Made an oration (ἐδημηγόρει)

Only here in New Testament. The word is used especially of a popular harangue (δῆμος, the commons). "At Jerusalem Agrippa enacted the Jew, with solemn gait and tragic countenance, amidst general acclamation; but at Caesarea he allowed the more genial part of a Greek to be imposed on him. It was at a festival in this Hellenic capital, after an harangue he had addressed to the populace, that they shouted, "It is the voice of a god and not of a man" (Merivale, "History of the Romans under the Empire").

And the people gave a shout, saying, It is the voice of a god, and not of a man.
The people (δῆμος)

The assembled people.

A god

As most of the assembly were heathen, the word does not refer to the Supreme Being, but is to be taken in the pagan sense - a god.

And immediately the angel of the Lord smote him, because he gave not God the glory: and he was eaten of worms, and gave up the ghost.
An angel of the Lord smote him

An interesting parallel is furnished by the story of Alp Arslan, a Turkish prince of the eleventh century. "The Turkish prince bequeathed a dying admonition to the pride of kings. 'In my youth,' said Alp Arslan, ' I was advised by a sage to humble myself before God; to distrust my own strength; and never to despise the most contemptible foe. I have neglected these lessons, and my neglect has been deservedly punished. Yesterday, as from an eminence, I beheld the numbers, the discipline, and the spirit of my armies; the earth seemed to tremble under my feet, and I said in my heart, surely thou art the king of the world, the greatest and most invincible of warriors. These armies are no longer mine; and, in the confidence of my personal strength, I now fall by the hand of an assassin'" (Gibbon, "Decline and Fall").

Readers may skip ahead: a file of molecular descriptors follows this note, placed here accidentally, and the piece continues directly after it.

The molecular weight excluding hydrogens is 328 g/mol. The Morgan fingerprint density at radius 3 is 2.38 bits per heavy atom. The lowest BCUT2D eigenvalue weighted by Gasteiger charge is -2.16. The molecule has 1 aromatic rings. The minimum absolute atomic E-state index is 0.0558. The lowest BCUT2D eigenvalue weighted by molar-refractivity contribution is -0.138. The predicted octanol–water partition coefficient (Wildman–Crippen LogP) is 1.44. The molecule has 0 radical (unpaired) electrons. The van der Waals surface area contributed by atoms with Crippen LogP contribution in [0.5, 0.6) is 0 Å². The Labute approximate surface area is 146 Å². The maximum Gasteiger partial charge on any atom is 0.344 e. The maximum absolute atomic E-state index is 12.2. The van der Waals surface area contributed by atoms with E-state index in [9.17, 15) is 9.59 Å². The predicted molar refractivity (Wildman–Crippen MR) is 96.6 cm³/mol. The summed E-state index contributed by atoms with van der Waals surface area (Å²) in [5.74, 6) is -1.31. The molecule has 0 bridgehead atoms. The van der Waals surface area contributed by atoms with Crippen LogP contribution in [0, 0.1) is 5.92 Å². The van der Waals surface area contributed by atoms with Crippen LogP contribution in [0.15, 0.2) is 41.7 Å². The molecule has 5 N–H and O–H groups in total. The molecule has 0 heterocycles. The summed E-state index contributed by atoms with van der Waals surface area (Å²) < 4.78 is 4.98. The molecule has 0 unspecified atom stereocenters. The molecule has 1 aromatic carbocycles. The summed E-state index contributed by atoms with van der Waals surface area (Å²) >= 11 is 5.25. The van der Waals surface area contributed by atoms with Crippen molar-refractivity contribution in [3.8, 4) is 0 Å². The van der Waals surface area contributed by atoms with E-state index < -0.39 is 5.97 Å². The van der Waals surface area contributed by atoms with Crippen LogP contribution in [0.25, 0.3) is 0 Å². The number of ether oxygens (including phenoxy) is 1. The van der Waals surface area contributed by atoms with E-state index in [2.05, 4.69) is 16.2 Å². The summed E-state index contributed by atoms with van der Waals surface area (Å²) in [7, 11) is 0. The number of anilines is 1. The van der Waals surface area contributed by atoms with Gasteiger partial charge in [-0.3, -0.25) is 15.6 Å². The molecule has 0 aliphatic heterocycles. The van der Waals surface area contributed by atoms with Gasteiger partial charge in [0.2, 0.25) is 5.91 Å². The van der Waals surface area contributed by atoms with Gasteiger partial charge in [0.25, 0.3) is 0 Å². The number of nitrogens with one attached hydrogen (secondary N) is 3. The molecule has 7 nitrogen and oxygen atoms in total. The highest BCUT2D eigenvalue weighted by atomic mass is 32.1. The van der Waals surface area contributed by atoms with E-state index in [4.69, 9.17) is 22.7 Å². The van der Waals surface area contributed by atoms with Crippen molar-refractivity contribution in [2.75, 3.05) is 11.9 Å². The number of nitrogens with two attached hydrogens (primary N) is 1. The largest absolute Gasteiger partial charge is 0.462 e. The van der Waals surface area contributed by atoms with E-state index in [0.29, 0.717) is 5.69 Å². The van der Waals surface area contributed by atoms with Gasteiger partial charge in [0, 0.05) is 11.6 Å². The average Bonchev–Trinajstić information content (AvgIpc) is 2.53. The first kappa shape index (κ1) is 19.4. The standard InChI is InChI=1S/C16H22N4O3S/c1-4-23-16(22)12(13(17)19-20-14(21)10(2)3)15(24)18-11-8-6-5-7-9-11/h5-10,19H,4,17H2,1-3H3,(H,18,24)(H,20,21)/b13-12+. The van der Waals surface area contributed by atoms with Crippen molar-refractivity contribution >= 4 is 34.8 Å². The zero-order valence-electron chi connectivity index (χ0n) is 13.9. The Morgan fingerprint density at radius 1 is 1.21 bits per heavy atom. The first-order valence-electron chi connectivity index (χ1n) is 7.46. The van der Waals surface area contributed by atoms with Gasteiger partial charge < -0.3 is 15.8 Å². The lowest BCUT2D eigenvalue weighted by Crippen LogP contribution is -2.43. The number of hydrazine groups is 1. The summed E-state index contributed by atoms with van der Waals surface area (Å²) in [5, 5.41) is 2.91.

Eaten of worms (σκωληκόβρωτος)

Only here in New Testament. Of Pheretima, queen of Cyrene, distinguished for her cruelties, Herodotus says: "Nor did Pheretima herself end her days happily. For on her return to Egypt from Libya, directly after taking vengeance on the people of Barca, she was overtaken by a most horrid death. Her body swarmed with worms, which ate her flesh while she was still alive" (iv., 205). The term, as applied to disease in the human body, does not occur in any of the medical writers extant. Theophrastus, however, uses it of a disease in plants. The word σκώληξ is used by medical writers of intestinal worms. Compare the account of the death of Antiochus Epiphanes, the great persecutor of the Jews. "So that the worms rose up out of the body of this wicked man, and whiles he lived in sorrow and pain, his flesh fell away, and the filthiness of his smell was noisome to all his army" (2 Maccabees 9:9). Sylla, the Roman dictator, is also said to have suffered from a similar disease.

Gave up the ghost

See on Acts 5:5.

But the word of God grew and multiplied.
And Barnabas and Saul returned from Jerusalem, when they had fulfilled their ministry, and took with them John, whose surname was Mark.
Vincent's Word Studies, by Marvin R. Vincent [1886].
Text Courtesy of Internet Sacred Texts Archive.